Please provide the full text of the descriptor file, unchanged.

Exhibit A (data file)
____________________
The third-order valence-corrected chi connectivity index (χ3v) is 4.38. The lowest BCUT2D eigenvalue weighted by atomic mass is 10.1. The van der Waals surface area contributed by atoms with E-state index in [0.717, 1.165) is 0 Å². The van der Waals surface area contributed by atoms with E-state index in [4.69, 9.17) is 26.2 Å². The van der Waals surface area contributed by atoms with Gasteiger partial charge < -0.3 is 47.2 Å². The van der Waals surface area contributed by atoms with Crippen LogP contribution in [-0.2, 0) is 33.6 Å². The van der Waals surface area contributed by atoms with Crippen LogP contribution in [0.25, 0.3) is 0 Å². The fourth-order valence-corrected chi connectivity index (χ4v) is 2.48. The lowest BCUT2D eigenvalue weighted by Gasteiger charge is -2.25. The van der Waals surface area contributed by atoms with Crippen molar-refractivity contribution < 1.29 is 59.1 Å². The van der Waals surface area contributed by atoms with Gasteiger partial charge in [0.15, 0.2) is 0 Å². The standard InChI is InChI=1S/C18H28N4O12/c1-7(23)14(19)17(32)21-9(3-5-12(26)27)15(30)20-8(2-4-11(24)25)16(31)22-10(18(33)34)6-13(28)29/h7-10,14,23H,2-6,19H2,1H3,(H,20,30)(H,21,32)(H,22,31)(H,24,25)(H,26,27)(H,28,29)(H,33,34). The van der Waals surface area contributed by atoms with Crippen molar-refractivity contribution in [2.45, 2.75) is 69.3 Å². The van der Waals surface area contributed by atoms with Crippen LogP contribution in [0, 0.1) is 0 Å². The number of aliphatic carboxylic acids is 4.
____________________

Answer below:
The third-order valence-corrected chi connectivity index (χ3v) is 4.38. The lowest BCUT2D eigenvalue weighted by atomic mass is 10.1. The van der Waals surface area contributed by atoms with E-state index in [0.717, 1.165) is 0 Å². The van der Waals surface area contributed by atoms with E-state index in [4.69, 9.17) is 26.2 Å². The van der Waals surface area contributed by atoms with Gasteiger partial charge < -0.3 is 47.2 Å². The van der Waals surface area contributed by atoms with Crippen LogP contribution in [-0.2, 0) is 33.6 Å². The van der Waals surface area contributed by atoms with Crippen LogP contribution in [0.25, 0.3) is 0 Å². The fourth-order valence-corrected chi connectivity index (χ4v) is 2.48. The lowest BCUT2D eigenvalue weighted by Gasteiger charge is -2.25. The van der Waals surface area contributed by atoms with Crippen molar-refractivity contribution < 1.29 is 59.1 Å². The van der Waals surface area contributed by atoms with Gasteiger partial charge in [0.15, 0.2) is 0 Å². The standard InChI is InChI=1S/C18H28N4O12/c1-7(23)14(19)17(32)21-9(3-5-12(26)27)15(30)20-8(2-4-11(24)25)16(31)22-10(18(33)34)6-13(28)29/h7-10,14,23H,2-6,19H2,1H3,(H,20,30)(H,21,32)(H,22,31)(H,24,25)(H,26,27)(H,28,29)(H,33,34). The van der Waals surface area contributed by atoms with Crippen molar-refractivity contribution in [2.45, 2.75) is 69.3 Å². The van der Waals surface area contributed by atoms with Crippen LogP contribution in [0, 0.1) is 0 Å². The number of aliphatic carboxylic acids is 4.